NFLPA’s position on postseason bubbles points back to the reality of collective bargaining

Sport

When the NFL Players Association says that a series of local postseason bubbles constitutes “a big ask,” the NFLPA is actually saying something else.

The NFLPA is saying, “Pay me.”

It need not be money. But the union definitely wants something in return for agreeing to make hotel stays mandatory every day from the start of the playoffs until each team finishes, all the way until two teams are locked down for two weeks before the Super Bowl.

The league knows this. The duty to bargain with the union over any such request compels the league to come to the table with something other than a polite request, or an argument that it’s a win-win. The union will want something (just like the league always does whenever someone makes an “ask” of it, big or small), and the league wants to give the union nothing.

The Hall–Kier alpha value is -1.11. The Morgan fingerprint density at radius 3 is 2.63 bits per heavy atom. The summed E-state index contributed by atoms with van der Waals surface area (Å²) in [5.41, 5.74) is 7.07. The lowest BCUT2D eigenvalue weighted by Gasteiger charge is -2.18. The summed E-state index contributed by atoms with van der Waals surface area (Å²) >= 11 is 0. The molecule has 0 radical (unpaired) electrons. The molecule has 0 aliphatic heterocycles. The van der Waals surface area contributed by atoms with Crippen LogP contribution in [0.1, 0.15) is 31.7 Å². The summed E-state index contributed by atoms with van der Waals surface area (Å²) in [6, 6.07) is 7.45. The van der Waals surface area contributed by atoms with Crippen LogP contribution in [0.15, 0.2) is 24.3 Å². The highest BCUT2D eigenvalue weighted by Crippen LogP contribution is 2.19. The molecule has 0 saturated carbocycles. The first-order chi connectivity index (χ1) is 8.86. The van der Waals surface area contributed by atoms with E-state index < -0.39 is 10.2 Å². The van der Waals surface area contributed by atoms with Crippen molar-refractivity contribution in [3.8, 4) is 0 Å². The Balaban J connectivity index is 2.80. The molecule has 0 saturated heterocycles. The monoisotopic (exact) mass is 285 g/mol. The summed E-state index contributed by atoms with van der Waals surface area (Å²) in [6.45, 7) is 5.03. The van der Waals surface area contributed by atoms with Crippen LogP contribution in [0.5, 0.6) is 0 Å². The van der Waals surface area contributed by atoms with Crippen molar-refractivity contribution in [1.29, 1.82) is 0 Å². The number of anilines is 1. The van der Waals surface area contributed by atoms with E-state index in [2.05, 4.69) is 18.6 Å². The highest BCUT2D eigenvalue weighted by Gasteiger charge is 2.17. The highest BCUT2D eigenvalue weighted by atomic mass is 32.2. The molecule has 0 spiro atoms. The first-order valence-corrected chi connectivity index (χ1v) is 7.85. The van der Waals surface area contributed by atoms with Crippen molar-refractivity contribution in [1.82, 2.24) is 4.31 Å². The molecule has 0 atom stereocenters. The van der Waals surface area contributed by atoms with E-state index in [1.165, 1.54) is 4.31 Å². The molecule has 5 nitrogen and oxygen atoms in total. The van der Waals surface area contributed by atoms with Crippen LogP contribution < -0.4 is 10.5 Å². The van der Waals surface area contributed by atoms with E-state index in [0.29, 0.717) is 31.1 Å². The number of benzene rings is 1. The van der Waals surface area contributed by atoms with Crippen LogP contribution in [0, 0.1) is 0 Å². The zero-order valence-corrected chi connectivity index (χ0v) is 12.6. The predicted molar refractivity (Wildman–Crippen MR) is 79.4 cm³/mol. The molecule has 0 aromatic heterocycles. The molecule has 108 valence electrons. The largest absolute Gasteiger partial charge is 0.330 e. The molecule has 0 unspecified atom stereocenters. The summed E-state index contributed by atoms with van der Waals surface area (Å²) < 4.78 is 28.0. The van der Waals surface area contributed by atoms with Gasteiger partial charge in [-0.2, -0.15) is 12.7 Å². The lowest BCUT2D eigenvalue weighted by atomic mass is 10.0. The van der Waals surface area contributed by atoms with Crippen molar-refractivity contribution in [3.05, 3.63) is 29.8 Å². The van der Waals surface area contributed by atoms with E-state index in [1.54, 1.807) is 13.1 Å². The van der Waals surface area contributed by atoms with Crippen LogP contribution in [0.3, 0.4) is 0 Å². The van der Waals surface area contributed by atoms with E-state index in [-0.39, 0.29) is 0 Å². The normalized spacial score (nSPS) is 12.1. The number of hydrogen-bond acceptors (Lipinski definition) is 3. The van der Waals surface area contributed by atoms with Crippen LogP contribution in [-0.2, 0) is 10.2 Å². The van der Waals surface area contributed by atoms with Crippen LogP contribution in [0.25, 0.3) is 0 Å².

So the league simply isn’t asking.

Ultimately, the league likely believes it won’t have to ask. The league likely believes that, when the playoffs roll around, teams will create voluntary bubbles, and the team’s locker-room leaders will lean on all players to volunteer to stay there.

Teams that don’t do it run the risk of losing players to the virus and, in turn, losing playoff games. It’s that simple. So the quid for the quo becomes not something the league would offer the union to agree to mandatory bubbling, but the increased playoff share and the shot at immortality that comes from securing a Super Bowl ring.